News


Tech Czar: In a rural setting, startups are nurtured by Braintree

June 11, 2017
by Michael DeAloia, special to the Plain Dealer
When one typically thinks of Mansfield, entrepreneurship does not immediately come to mind. It's a Rust Belt city with a rural economy. But as Bob Cohen, executive director of Braintree will quickly note, "The entrepreneurial spirit is strong in Mansfield."Braintree is a regional non-profit incubator and citadel of entrepreneurial thought. Cohen became executive director in 2004 and has grown the footprint, relevance and influence of the organization.

Sometimes the best startups can be found in the most unusual places. There's a great bastion of entrepreneurial spirit in the hinterlands of Ohio and that's where one particular tech company is solving a staffing problem in the medical field.Michael C. DeAloia (Courtesy photo)Startups in the Hinterland. When one typically thinks of Mansfield, entrepreneurship does not immediately come to mind. It's a Rust Belt city with a rural economy. But as Bob Cohen, executive director of Braintree will quickly note, "The entrepreneurial spirit is strong in Mansfield."Braintree is a regional non-profit incubator and citadel of entrepreneurial thought. Cohen became executive director in 2004 and has grown the footprint, relevance and influence of the organization.The organization was launched 30 years ago in an abandoned grocery warehouse on the outskirts of town. It was a joint project of the City of Mansfield and Richland County as a way to spark entrepreneurialism. Since its inception, the incubator has helped more than 100 startup companies, and focuses on advanced manufacturing, alternative energy, IT, bioscience and agriculture. Braintree has expanded from its humble origins in Mansfield to now include Canton, as well.

Read more: Tech Czar: In a rural setting, startups are nurtured by Braintree URL: http://www.cleveland.com/business/index.ssf/2017/06/braintree_starts_in_ohio_hinte.html


Bob Cohen, shared stories of recent start-up business ventures happening right here in Stark County, thanks in large part to the Stark Entrepreneurship Alliance, of which he’s a member. Budding entrepreneurs are also invited to share their own ideas at an event called, Caffeinated Ideas in Canton. The event will be held on August 9th in Canton.

Bob Cohen, shared stories of recent start-up business ventures happening right here in Stark County, thanks in large part to the Stark Entrepreneurship Alliance, of which he’s a member. The Stark Entrepreneurship Alliance is a one-stop shop for early-stage and start-up companies in Stark County, OH. The alliance provides assistance in all aspects of creating and growing a business including business consulting, recruiting management, financing, real estate, product innovation, mentoring and coaching, legal and accounting, and more.Budding entrepreneurs are also invited to share their own ideas at an event called, Caffeinated Ideas in Canton. The event will be held on August 6th in Canton. Here’s how organizers explain it: “Call it Crowd Sourcing your ideas. Bring your business ideas (even if it is on a napkin) and we will talk about it. Need help with a marketing plan, let the group help you? Do you have talents or time and would like to interact with others starting or operating their business? Then we are looking for you!!! Our goal is to be informal and flexible.”

Read more: Entrepreneurship is thriving in Stark County: WHBC interviews Braintree's Bob Cohen URL: http://www.whbc.com/entrepeneurship-thriving-stark-county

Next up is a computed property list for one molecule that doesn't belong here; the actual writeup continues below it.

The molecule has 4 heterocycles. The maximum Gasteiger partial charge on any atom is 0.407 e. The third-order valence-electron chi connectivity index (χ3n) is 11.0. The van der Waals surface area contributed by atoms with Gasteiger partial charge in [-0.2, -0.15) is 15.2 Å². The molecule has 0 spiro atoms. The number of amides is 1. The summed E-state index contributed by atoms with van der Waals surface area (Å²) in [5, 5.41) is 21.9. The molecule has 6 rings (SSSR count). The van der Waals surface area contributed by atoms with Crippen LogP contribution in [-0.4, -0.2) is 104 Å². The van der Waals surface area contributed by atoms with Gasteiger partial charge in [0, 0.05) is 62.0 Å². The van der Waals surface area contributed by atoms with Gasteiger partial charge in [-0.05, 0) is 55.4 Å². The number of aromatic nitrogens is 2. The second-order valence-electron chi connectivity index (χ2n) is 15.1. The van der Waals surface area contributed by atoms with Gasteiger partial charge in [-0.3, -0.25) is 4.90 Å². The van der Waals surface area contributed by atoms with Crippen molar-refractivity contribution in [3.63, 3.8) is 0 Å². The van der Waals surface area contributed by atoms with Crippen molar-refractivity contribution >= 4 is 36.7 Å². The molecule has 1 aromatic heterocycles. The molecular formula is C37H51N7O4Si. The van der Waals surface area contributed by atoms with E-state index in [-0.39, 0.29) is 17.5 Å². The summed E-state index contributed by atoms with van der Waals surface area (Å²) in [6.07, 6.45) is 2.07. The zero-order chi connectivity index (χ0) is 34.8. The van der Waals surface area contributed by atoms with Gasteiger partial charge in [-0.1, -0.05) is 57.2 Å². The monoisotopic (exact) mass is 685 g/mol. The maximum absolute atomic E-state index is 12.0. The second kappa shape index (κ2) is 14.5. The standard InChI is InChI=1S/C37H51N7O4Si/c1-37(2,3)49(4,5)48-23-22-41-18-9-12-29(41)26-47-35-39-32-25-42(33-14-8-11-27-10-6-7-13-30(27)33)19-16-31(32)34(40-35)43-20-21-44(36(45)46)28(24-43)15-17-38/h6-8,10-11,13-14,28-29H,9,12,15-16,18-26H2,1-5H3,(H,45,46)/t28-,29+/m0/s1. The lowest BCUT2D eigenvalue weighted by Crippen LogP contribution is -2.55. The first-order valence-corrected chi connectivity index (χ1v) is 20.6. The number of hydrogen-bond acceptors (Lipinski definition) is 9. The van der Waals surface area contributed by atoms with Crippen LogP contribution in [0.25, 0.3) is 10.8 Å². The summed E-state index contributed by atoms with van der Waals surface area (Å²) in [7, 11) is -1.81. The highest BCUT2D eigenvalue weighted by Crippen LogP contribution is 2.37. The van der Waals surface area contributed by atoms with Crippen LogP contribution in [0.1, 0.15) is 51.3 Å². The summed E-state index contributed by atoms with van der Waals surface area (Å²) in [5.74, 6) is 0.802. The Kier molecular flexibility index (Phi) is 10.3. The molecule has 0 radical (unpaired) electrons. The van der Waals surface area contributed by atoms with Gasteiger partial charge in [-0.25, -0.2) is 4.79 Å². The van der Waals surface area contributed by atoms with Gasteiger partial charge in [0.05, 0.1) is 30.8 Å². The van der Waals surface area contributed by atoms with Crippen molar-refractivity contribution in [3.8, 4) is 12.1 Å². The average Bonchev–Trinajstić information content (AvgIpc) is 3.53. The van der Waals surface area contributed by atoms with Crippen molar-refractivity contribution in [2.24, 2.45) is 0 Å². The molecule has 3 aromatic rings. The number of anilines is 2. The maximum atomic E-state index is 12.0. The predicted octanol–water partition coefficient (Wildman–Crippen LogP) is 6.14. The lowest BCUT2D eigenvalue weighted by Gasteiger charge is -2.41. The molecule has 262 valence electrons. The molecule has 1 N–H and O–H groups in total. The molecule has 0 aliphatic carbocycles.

Canton startup Vlipsy lets the stars speak for you

May 7, 2017
by Dan Schingler, Crain's Cleveland Business
Exciting things are happening with Canton-based entrepreneur Chris Nickless and his new website, Vlipsy.com. "It's a video clip search engine soundboard," Nickless said.What that means is that the site offers video clips the way some other places, like Giphy.com, provide users with GIFs that they can use in their emails, tweets and other online communications. However, Vlipsy's pieces are actual video clips with sound.

You know the feeling: What you want to say is really best summed up by a quote from the great George Costanza. Maybe, for example, you need to convey exactly how you feel about getting stuck with the bill for someone else's big salad.But where to find it — especially if you don't want to wade through a whole episode of "Seinfeld," let alone spend time editing out what you want for a three-second clip.Enter Canton-based entrepreneur Chris Nickless and his new website, Vlipsy.com."It's a video clip search engine soundboard," Nickless said.What that means is that the site offers video clips the way some other places, like Giphy.com, provide users with GIFs that they can use in their emails, tweets and other online communications. However, Vlipsy's pieces are actual video clips with sound."Face-to-face communication is no longer prevalent," Nickless contends. So, he said, it is increasingly important to communicate online in ways that properly convey things like humor or sarcasm."Expressive media, like emoji and GIFs, have really grown in power. Vlipsy is the next wave in that trend," he said.The site is new. Nickless has been rolling it out since April and is working hard to increase its content and exposure, he said. But he's already got an app available for use on Apple devices and clips can be shared through Reddit, Tumblr, Facebook and Pinterest, or just embedded in the form of a URL link.If he succeeds, Nickless said, using the site will become second nature to a growing base of users. He's counting on ease of use and convenience to make that happen.As an example of how the site makes video clipping easier, Nickless used a famous Tom Hanks' quote from the film "Apollo 13.""Let's say I want to say, 'Houston, we have a problem.' That's a four-minute video, and it takes Tom Hanks about two seconds to say, "Houston, we have a problem," Nickless said.Vlipsy, however, gives users just the two seconds of video with the famous quote, no editing required. All you have to do is type the phrase into Vlipsy's onboard search engine.To be sure, the site is hardly a compendium of every quote a user would want. But, like YouTube, Vlipsy will be driven by users who post their own videos, so it's no surprise that not every video is there now.And some clips will never be there. Like other sites, Vlipsy will be limited to materials already available online — so as not to violate copyrights — and there will be standards prohibiting things like hate speech, sexual content or other offensive materials.If he succeeds, Nickless could be a very wealthy man. Giphy, for example, has a reported value of over $600 million even though it's just 4 years old and has yet to turn a profit.Nickless has a second-tier strategy as well. "Our goal is to be doing specific branded accounts, not unlike a YouTube channel," he said.That will hopefully bring him sponsored content.What might be the most surprising thing about Vlipsy, though, is that it's based in Canton and not a more trendy location. Nickless, a 2007 Ohio State University grad, moved back from California to start the company."I love Northeast Ohio. So for me, it was, 'Why not here?' " Nickless said."We've seen a lot of talent from this area get moved out to bigger cities or have to find a job remotely working for someone else. … I want to make sure they can stay here," he added.So far, the company is extremely lean — just Nickless and his childhood friend and now partner Matt Tew, who, like Nickless, is an Ohio native.The company probably will never need thousands of employees, but as it grows, the plan is to hire additional people to edit content, manage the site and help market it, Nickless said.Once he does begin to hire, he'll likely look for office space, too — possibly in Akron, his hometown.For now, Nickless is compiling new clips and meeting with local economic development officials. Some have been impressed with what they see."He has returned to (Northeast Ohio) to launch a tech startup that sounds to me like it has exciting, high-growth potential," said Heather Roszczyk, an Akron entrepreneurship fellow for Fund for Our Economic Future. "He's very enthusiastic about Akron, and purposely chose this area to launch the business because of his desire to assist revitalization and bring tech jobs to the area."